American warnings that China may be on the cusp of supplying lethal aid to Russian troops in the Ukraine war will have sent a shiver up the spine of Kiwi politicians and exporters. Sam Sachdeva looks at what such an escalation would mean for New Zealand, as well as the reasons why it is unlikely but not impossible.

Analysis: When drawing up a list of likely US-China flashpoints in 2023, it would be fair to say the flight path of a Chinese balloon would not have featured too highly.

But while the spy balloon saga came out of left field, it is the more predictable matter of the two countries’ differing views on the Russian invasion of Ukraine that represents the latest threat to the bilateral relationship – and, through potential ripple effects, to New Zealand’s own foreign policy.

This week, US Secretary of State Antony Blinken warned that Beijing was currently weighing up whether to provide “lethal support” to Moscow for its war – a move he said “would have serious consequences in our relationship”.

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“There’s a whole gamut of things that that fit in that category, everything from ammunition to the weapons themselves,” Blinken told CBS when asked what would qualify as lethal aid, adding that Chinese companies were already providing non-lethal support to the Russians.

The claims have been categorically denied by China, with a foreign ministry spokesman saying it was “the US, not China, that has been pouring weapons into the battlefield”.

“The US is in no position to tell China what to do. We would never stand for finger-pointing, or even coercion and pressurising from the US on our relations with Russia,” the spokesman said.

Such a forceful denial is understandable, given a move by China to arm Russia would represent a significant escalation of the two sides’ cooperation on Ukraine.

While Chinese president Xi Jinping and Russian leader Vladimir Putin declared the countries had a “no limits” friendship in February 2022 – just before Putin launched his invasion – Beijing has been relatively circumspect in relation to Ukraine, blaming Nato expansion and American interventionism for the conflict without fully backing Russia’s side of the war.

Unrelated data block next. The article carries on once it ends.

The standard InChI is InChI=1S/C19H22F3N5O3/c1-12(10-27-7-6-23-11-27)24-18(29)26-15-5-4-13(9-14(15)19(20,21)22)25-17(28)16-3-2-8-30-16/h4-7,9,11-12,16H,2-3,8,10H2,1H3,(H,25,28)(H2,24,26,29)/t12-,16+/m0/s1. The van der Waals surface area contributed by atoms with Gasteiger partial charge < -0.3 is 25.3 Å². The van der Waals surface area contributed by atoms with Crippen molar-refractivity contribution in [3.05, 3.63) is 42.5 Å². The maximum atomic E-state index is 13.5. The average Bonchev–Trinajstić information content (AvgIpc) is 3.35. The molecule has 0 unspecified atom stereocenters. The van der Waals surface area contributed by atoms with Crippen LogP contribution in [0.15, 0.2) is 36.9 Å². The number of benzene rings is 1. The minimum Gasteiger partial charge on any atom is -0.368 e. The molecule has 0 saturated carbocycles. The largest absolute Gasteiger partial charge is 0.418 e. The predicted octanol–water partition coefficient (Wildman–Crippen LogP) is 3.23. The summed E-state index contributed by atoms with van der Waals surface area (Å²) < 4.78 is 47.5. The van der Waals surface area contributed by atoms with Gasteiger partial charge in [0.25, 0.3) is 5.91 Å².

Robert Ayson, a professor of strategic studies at Victoria University of Wellington, told Newsroom that Blinken’s remarks appeared to be about sending a public warning to China about red lines that could not be crossed in its relationship with Russia.

China was weighing different interests when it came to Ukraine, Ayson said, with its discomfort over Russian actions offset by its desire to avoid a complete defeat of Putin’s regime given their shared desire for a world not dominated by American leadership.

“Russia can be a liability to China, but Russia can also be a bit of an asset.”

Choose to sanction China, and some form of retaliatory action would be all but inevitable; opt against taking any action, and New Zealand could face cries of cowardice. 

With China also keen to avoid an unnecessary escalation of its tensions with the US, Beijing’s preferred solution could be “some sort of messy compromise” where both Moscow and Kyiv made unpalatable concessions.

In fact, China’s top diplomat Wang Yi has teased the unveiling of a grand peace plan on the first anniversary of the invasion later this week.

Ayson said there was little reason to think that Beijing could achieve a breakthrough in the stalemate, particularly given it had sided so closely with Moscow to date so would struggle to be seen as a neutral mediator.